As the NFL decides what to do about New England’s admitted infraction of the rules resulting from the taping of the Bengals’ sideline last week at Cleveland, the league is looking at the precedent created by similar infractions.
Mark Maske of the Washington Post reports that a penalty is likely, and that the league is considering discipline that falls in line with punishment imposed on other teams that have violated game-day rules.
The Patriots, we’re told, are bracing for a significant financial penalty. The hope continues to be that there won’t be a draft-pick penalty.
As Maske explains it, past precedent could trigger a major fine (hundreds of thousands of dollars a/k/a pocket change for NFL owners) and possibly the loss of a low-round draft pick or the reduction of a draft pick. Maske lists the various recent incidents of game-day rules violations (presumably, the recent incidents the league said it was considering), from former Giants coach Ben McAdoo improperly using a walkie-talkie on the sideline ($150,000 fine, fourth-round pick reduced) to former Browns G.M. Ray Farmer improperly texting the sideline during a game ($250,000 fine, four-game suspension for Famer) to the Falcons pumping in fake crowd noise ($350,000 fine, stripping of fifth-round pick) to #DeflateGate ($1 million fine, first-round and fourth-round pick stripped) to the Ravens having two defensive players on the field with coach-to-player communication devices in their helmets ($200,000).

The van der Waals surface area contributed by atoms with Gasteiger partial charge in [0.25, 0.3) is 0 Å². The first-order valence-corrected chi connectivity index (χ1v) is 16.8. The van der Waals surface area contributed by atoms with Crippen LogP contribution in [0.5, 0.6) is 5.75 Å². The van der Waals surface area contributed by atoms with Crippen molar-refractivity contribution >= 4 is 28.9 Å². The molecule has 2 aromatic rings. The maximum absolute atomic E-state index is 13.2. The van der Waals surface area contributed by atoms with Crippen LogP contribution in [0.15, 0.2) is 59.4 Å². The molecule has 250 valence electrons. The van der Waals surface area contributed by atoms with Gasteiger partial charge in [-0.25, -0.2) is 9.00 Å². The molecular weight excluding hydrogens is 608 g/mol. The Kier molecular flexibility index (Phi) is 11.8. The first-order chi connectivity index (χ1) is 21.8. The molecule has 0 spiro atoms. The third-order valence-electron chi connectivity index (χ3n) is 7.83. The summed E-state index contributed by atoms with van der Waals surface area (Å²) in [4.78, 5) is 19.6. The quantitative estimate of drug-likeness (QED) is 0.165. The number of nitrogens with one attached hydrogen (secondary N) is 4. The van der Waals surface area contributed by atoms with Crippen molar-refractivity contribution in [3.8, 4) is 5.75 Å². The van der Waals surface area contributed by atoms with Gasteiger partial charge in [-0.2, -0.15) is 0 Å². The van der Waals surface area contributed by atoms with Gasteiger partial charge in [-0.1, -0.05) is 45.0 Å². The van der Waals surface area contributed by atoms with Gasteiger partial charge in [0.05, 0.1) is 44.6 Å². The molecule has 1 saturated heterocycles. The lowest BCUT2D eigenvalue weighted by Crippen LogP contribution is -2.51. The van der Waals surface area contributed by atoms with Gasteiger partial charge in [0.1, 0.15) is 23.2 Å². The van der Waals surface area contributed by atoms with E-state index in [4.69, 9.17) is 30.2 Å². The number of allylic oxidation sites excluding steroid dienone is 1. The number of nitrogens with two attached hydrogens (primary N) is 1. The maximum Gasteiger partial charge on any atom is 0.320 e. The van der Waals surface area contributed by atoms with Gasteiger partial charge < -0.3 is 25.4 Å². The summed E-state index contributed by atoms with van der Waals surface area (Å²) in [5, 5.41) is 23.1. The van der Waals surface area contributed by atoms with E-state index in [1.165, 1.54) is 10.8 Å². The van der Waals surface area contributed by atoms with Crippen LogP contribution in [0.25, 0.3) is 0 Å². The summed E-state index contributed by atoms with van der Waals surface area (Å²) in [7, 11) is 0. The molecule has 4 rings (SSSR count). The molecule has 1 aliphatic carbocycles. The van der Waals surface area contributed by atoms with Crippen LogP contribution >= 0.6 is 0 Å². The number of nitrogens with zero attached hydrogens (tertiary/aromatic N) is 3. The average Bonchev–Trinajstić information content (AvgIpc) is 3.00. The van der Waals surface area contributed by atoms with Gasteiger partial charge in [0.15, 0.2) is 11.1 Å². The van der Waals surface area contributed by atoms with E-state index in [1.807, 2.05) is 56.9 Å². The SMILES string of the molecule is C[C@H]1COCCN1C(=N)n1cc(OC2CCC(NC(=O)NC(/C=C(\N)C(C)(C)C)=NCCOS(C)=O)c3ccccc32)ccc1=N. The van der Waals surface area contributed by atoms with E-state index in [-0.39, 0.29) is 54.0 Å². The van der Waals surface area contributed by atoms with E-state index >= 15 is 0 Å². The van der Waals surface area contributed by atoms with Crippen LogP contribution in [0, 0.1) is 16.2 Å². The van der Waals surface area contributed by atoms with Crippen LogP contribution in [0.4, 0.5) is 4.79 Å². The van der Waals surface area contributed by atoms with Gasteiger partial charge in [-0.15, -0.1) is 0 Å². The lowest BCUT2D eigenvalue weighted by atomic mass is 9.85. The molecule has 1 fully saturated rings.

The difference in this case is that the violation was inadvertent, not deliberate — assuming that the league confirms no direct or indirection connection between the doofus who thought it would be OK to video the Bengals’ sideline and the team’s football operations.
This continues to be, or at least should be, the biggest factor in gauging punishment. If the Patriots are being truthful on that point, the penalty should be smaller than comparable precedent because comparable precedent involves violations that definitely were aimed at getting an advantage. This, if the Patriots are being truthful, clearly was not. If the Patriots aren’t being truthful on this point, they should be hammered by the league, both for what happened last Sunday and in light of their repeat-offender status.
The attempt to gloss over that critical distinction and to simply apples-to-apples compare New England’s infraction to other situations where there clearly was involvement from a team’s football operations could be the latest effort by certain forces who continue to resent New England’s success to whack them whenever and wherever the opportunity arises.